To Rome with Love features Woody Allen's trademark combination of whimsy and romance mixed with an underlying sense of life's ultimate futility. At the end of the day this might be run of the mill Woody Allen but even run of the mill work by this genius filmmaker is superior to 90 percent of the dreck currently filling movie theaters.
Jesse Eisenberg and Alec Baldwin in To Rome with Love
My brothers got this all wrong. This is not about how being famous is better than not being famous. Although a scene near the end has a character make that exact statement, this film is about perception and how we are influenced to see things that are not as they actually are. Allen merely uses fame as an example of that.
Roberto Benignis story line speaks of how people become famous just because reporters says they are. Just because someone appears on camera are they now worthy of attention? At one point he asks his chauffeur how can he be famous when he has done nothing. People want his autograph and beautiful women want to sleep with him because the media suddenly treats him as if he is important.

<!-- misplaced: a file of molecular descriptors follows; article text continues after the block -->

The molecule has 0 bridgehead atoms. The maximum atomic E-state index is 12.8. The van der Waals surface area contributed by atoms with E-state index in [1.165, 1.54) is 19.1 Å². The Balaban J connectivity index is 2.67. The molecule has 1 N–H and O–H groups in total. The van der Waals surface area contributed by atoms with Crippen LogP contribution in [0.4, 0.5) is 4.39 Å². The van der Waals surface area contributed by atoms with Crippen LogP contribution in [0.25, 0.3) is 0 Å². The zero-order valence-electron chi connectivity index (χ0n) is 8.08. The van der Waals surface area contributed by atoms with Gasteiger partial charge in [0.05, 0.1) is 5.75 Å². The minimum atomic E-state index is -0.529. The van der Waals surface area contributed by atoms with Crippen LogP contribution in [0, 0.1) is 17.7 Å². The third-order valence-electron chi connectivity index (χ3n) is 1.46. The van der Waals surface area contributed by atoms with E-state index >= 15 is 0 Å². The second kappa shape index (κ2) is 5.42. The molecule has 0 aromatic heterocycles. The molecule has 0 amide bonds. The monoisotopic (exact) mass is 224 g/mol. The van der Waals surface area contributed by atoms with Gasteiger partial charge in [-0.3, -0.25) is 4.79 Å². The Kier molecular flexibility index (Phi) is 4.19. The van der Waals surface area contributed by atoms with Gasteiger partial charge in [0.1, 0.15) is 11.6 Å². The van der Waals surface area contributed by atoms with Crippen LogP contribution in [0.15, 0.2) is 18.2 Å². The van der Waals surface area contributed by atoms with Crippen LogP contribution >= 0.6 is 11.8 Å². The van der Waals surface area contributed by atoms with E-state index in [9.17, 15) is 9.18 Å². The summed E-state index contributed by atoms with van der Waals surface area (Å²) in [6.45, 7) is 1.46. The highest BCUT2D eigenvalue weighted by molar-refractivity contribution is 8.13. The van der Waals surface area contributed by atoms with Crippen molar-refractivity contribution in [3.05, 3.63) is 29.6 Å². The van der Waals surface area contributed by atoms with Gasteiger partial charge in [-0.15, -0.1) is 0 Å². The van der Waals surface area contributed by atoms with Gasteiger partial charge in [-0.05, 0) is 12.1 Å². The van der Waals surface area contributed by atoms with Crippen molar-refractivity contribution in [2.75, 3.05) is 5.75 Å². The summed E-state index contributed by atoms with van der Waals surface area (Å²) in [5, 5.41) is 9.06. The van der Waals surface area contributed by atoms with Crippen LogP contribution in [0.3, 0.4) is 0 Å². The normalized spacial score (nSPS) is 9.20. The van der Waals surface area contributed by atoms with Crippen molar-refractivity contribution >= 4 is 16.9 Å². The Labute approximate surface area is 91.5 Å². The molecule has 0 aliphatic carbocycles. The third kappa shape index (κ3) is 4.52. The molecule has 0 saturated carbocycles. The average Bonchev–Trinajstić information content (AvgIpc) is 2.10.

The bride justifies being sexually attracted to a past his prime married, bald, over weight actor because she read in a magazine that he was one of the worlds sexiest actors. She later gets turned on by a thief, as if having an exciting, dangerous occupation makes him an innately good lover. Her husband is busy trying to impress his distant relatives with a prostitute pretending to be his wife. He expresses his admiration for his wife by calling her Madonna. (the mother of Jesus, not the pop star) He puts his wife on a pedestal even though he states that he was a virgin on their wedding night and not the bride, but that is how he wants to think of her.